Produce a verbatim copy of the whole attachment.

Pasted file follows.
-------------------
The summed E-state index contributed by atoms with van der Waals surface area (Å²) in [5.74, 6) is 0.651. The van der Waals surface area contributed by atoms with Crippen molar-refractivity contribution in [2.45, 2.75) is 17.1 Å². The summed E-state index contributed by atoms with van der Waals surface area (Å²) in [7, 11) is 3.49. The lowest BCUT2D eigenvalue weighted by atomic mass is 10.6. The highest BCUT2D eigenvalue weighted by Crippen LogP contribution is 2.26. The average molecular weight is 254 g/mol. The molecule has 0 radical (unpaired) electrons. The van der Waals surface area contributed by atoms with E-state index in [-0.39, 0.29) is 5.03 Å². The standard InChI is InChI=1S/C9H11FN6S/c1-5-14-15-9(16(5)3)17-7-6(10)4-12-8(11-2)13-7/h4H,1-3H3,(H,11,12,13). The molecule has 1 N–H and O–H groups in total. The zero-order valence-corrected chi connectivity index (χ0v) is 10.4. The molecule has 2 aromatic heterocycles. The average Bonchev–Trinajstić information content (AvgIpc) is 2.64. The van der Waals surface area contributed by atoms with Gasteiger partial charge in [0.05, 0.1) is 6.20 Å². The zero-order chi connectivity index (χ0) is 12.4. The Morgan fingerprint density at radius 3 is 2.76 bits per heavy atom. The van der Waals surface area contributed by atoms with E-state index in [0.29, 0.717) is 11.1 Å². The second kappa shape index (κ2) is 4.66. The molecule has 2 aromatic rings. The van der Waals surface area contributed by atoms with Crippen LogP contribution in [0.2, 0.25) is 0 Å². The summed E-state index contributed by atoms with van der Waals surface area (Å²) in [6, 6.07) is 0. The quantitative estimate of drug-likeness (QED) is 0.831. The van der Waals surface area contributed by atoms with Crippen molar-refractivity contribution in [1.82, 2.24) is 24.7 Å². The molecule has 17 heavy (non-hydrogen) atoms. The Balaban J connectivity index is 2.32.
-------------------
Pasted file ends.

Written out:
The summed E-state index contributed by atoms with van der Waals surface area (Å²) in [5.74, 6) is 0.651. The van der Waals surface area contributed by atoms with Crippen molar-refractivity contribution in [2.45, 2.75) is 17.1 Å². The summed E-state index contributed by atoms with van der Waals surface area (Å²) in [7, 11) is 3.49. The lowest BCUT2D eigenvalue weighted by atomic mass is 10.6. The highest BCUT2D eigenvalue weighted by Crippen LogP contribution is 2.26. The average molecular weight is 254 g/mol. The molecule has 0 radical (unpaired) electrons. The van der Waals surface area contributed by atoms with E-state index in [-0.39, 0.29) is 5.03 Å². The standard InChI is InChI=1S/C9H11FN6S/c1-5-14-15-9(16(5)3)17-7-6(10)4-12-8(11-2)13-7/h4H,1-3H3,(H,11,12,13). The molecule has 1 N–H and O–H groups in total. The zero-order valence-corrected chi connectivity index (χ0v) is 10.4. The molecule has 2 aromatic heterocycles. The average Bonchev–Trinajstić information content (AvgIpc) is 2.64. The van der Waals surface area contributed by atoms with Gasteiger partial charge in [0.05, 0.1) is 6.20 Å². The zero-order chi connectivity index (χ0) is 12.4. The Morgan fingerprint density at radius 3 is 2.76 bits per heavy atom. The van der Waals surface area contributed by atoms with E-state index in [0.29, 0.717) is 11.1 Å². The second kappa shape index (κ2) is 4.66. The molecule has 2 aromatic rings. The van der Waals surface area contributed by atoms with Crippen LogP contribution in [0.2, 0.25) is 0 Å². The summed E-state index contributed by atoms with van der Waals surface area (Å²) in [6, 6.07) is 0. The quantitative estimate of drug-likeness (QED) is 0.831. The van der Waals surface area contributed by atoms with Crippen molar-refractivity contribution in [1.82, 2.24) is 24.7 Å². The molecule has 17 heavy (non-hydrogen) atoms. The Balaban J connectivity index is 2.32.